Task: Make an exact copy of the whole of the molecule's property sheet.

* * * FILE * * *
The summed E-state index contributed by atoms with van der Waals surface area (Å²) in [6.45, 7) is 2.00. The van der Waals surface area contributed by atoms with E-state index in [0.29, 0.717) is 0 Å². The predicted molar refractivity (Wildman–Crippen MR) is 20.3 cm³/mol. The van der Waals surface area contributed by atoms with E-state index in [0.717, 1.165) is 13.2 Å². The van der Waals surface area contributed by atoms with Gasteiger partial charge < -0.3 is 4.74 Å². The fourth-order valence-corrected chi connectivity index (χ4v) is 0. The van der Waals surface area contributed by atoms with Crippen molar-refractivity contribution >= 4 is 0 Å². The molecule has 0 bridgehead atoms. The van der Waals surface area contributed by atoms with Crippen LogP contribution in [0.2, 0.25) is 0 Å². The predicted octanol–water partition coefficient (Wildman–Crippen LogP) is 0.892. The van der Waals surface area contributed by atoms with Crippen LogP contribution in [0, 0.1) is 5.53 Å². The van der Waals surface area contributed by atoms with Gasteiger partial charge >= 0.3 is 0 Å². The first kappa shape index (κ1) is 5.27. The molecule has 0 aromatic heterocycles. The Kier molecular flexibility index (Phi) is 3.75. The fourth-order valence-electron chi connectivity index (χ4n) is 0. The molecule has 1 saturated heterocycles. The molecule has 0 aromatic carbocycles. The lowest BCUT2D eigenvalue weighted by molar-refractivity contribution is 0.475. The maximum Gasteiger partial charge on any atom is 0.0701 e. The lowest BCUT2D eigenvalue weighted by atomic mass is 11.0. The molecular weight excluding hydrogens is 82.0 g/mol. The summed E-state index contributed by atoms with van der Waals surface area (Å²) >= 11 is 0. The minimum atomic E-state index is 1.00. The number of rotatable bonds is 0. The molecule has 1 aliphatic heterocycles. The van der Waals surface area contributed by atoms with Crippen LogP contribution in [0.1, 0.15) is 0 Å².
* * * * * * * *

The summed E-state index contributed by atoms with van der Waals surface area (Å²) in [6.45, 7) is 2.00. The van der Waals surface area contributed by atoms with E-state index in [0.29, 0.717) is 0 Å². The predicted molar refractivity (Wildman–Crippen MR) is 20.3 cm³/mol. The van der Waals surface area contributed by atoms with E-state index in [0.717, 1.165) is 13.2 Å². The van der Waals surface area contributed by atoms with Gasteiger partial charge < -0.3 is 4.74 Å². The fourth-order valence-corrected chi connectivity index (χ4v) is 0. The van der Waals surface area contributed by atoms with Crippen molar-refractivity contribution >= 4 is 0 Å². The molecule has 0 bridgehead atoms. The van der Waals surface area contributed by atoms with Crippen LogP contribution in [0.2, 0.25) is 0 Å². The predicted octanol–water partition coefficient (Wildman–Crippen LogP) is 0.892. The van der Waals surface area contributed by atoms with Crippen LogP contribution in [0, 0.1) is 5.53 Å². The van der Waals surface area contributed by atoms with Gasteiger partial charge >= 0.3 is 0 Å². The first kappa shape index (κ1) is 5.27. The molecule has 0 aromatic heterocycles. The Kier molecular flexibility index (Phi) is 3.75. The fourth-order valence-electron chi connectivity index (χ4n) is 0. The molecule has 1 saturated heterocycles. The molecule has 0 aromatic carbocycles. The lowest BCUT2D eigenvalue weighted by molar-refractivity contribution is 0.475. The maximum Gasteiger partial charge on any atom is 0.0701 e. The lowest BCUT2D eigenvalue weighted by atomic mass is 11.0. The molecular weight excluding hydrogens is 82.0 g/mol. The summed E-state index contributed by atoms with van der Waals surface area (Å²) >= 11 is 0. The minimum atomic E-state index is 1.00. The number of rotatable bonds is 0. The molecule has 1 aliphatic heterocycles. The van der Waals surface area contributed by atoms with Crippen LogP contribution in [0.1, 0.15) is 0 Å².